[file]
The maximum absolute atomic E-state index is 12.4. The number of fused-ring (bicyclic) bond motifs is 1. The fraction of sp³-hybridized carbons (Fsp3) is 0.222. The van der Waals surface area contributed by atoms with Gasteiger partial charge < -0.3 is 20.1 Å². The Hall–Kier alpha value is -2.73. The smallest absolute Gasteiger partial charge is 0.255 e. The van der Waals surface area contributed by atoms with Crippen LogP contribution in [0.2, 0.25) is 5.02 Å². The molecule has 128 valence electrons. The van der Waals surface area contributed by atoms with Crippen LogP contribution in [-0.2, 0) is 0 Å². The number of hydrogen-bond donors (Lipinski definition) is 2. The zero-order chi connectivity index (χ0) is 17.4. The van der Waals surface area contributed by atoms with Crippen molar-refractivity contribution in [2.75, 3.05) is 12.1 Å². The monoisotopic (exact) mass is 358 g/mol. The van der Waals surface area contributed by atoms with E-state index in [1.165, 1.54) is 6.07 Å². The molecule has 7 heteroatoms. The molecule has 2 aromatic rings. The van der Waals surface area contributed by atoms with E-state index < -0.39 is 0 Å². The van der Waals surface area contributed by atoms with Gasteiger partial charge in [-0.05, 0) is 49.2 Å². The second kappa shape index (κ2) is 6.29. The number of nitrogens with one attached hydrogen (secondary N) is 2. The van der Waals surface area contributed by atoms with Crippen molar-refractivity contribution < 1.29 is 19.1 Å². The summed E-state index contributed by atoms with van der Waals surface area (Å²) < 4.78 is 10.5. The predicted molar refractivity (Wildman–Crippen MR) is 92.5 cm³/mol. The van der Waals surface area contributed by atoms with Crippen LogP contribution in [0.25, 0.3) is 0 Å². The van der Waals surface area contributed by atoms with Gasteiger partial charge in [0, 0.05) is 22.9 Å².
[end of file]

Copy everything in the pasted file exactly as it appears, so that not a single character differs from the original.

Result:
The maximum absolute atomic E-state index is 12.4. The number of fused-ring (bicyclic) bond motifs is 1. The fraction of sp³-hybridized carbons (Fsp3) is 0.222. The van der Waals surface area contributed by atoms with Gasteiger partial charge < -0.3 is 20.1 Å². The Hall–Kier alpha value is -2.73. The smallest absolute Gasteiger partial charge is 0.255 e. The van der Waals surface area contributed by atoms with Crippen LogP contribution in [0.2, 0.25) is 5.02 Å². The molecule has 128 valence electrons. The van der Waals surface area contributed by atoms with Crippen LogP contribution in [-0.2, 0) is 0 Å². The number of hydrogen-bond donors (Lipinski definition) is 2. The zero-order chi connectivity index (χ0) is 17.4. The van der Waals surface area contributed by atoms with Crippen molar-refractivity contribution in [2.75, 3.05) is 12.1 Å². The monoisotopic (exact) mass is 358 g/mol. The van der Waals surface area contributed by atoms with E-state index in [1.165, 1.54) is 6.07 Å². The molecule has 7 heteroatoms. The molecule has 2 aromatic rings. The van der Waals surface area contributed by atoms with E-state index < -0.39 is 0 Å². The van der Waals surface area contributed by atoms with Gasteiger partial charge in [-0.05, 0) is 49.2 Å². The second kappa shape index (κ2) is 6.29. The number of nitrogens with one attached hydrogen (secondary N) is 2. The van der Waals surface area contributed by atoms with Crippen molar-refractivity contribution < 1.29 is 19.1 Å². The summed E-state index contributed by atoms with van der Waals surface area (Å²) < 4.78 is 10.5. The predicted molar refractivity (Wildman–Crippen MR) is 92.5 cm³/mol. The van der Waals surface area contributed by atoms with Crippen LogP contribution in [0.25, 0.3) is 0 Å². The van der Waals surface area contributed by atoms with Gasteiger partial charge in [0, 0.05) is 22.9 Å².